The Return of the Stiff Upper Lip

Normally, British politics is a ferocious sport. But the agenda articulated by David Cameron's coalition government has captured a deep, if mostly unspoken vein of popular feeling – a consensus that something has been amiss in “broken Britain,” and that something needs to be done about it.

LONDON – Normally, British politics is a ferocious sport. Its parliamentary debates are often pugilistic and personal. The British media have been described as “feral” (a word used by Tony Blair, among others). The questions asked of politicians by journalists are often so aggressive or implicitly insulting that one wonders why their recipients don’t walk out of interviews in a huff, or wither on the spot from humiliation.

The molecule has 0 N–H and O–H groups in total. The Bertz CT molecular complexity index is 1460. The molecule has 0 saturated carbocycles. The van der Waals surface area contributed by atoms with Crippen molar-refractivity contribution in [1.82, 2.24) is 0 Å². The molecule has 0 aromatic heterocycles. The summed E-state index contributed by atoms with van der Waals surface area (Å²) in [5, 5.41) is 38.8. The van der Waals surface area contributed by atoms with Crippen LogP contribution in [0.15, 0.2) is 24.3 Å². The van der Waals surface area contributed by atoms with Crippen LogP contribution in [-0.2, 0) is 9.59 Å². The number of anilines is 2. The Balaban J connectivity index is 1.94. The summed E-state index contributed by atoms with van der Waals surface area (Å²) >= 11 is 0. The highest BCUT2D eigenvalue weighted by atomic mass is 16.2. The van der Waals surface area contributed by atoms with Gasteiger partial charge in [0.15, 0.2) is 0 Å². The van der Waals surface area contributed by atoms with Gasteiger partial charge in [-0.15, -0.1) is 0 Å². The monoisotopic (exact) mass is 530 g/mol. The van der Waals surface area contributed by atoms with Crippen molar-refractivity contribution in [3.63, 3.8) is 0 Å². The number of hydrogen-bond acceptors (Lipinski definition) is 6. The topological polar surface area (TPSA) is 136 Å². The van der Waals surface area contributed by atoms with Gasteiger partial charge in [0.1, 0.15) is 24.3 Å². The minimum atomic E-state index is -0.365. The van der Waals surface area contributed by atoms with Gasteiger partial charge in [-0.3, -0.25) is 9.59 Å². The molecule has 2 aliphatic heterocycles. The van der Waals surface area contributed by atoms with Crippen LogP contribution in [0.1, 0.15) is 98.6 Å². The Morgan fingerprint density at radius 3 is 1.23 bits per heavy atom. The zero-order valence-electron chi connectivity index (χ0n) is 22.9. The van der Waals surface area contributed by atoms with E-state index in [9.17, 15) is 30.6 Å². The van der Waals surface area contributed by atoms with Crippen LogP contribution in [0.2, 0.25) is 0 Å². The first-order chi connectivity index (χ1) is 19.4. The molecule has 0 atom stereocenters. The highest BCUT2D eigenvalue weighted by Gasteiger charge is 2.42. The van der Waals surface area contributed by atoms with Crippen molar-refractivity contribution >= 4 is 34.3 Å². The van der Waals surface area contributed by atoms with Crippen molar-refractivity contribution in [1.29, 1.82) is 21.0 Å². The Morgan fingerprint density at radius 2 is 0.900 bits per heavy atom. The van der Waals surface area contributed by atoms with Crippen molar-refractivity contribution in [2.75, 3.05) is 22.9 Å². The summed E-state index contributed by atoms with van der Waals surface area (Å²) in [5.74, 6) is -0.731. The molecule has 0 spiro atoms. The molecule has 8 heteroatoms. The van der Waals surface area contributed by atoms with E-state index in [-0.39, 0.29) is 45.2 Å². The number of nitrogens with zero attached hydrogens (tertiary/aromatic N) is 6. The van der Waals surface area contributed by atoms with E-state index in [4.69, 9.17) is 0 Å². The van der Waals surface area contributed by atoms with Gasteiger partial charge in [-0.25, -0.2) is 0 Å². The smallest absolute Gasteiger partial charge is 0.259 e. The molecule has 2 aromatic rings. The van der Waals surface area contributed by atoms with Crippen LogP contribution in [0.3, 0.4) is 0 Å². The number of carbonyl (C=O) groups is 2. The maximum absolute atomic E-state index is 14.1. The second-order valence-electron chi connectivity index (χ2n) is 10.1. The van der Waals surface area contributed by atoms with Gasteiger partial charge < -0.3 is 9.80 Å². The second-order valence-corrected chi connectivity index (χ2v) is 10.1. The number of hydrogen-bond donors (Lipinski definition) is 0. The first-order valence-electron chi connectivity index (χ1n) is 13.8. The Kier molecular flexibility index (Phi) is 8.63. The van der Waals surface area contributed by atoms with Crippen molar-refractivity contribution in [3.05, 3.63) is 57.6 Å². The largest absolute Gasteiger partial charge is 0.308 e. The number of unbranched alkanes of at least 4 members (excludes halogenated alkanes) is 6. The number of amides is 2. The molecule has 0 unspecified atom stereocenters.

But nothing has been normal in Britain of late. For one thing, there is the new coalition government – a rarity unseen since the end of World War II. Then, there are the reactions to the new government, which have been marked by a temperateness of tone that is highly unusual – and all the more surprising, given that David Cameron, the new prime minister, has not exactly been the bearer of good news.

Cameron’s central proposition is that Britain is in a state of “crisis,” and that getting through it will require fortitude and patience. In a major speech, he warned that there is “pain” ahead, and that it will be felt by everyone, as severe spending cuts will be required to bring down Britain’s massive fiscal deficit.

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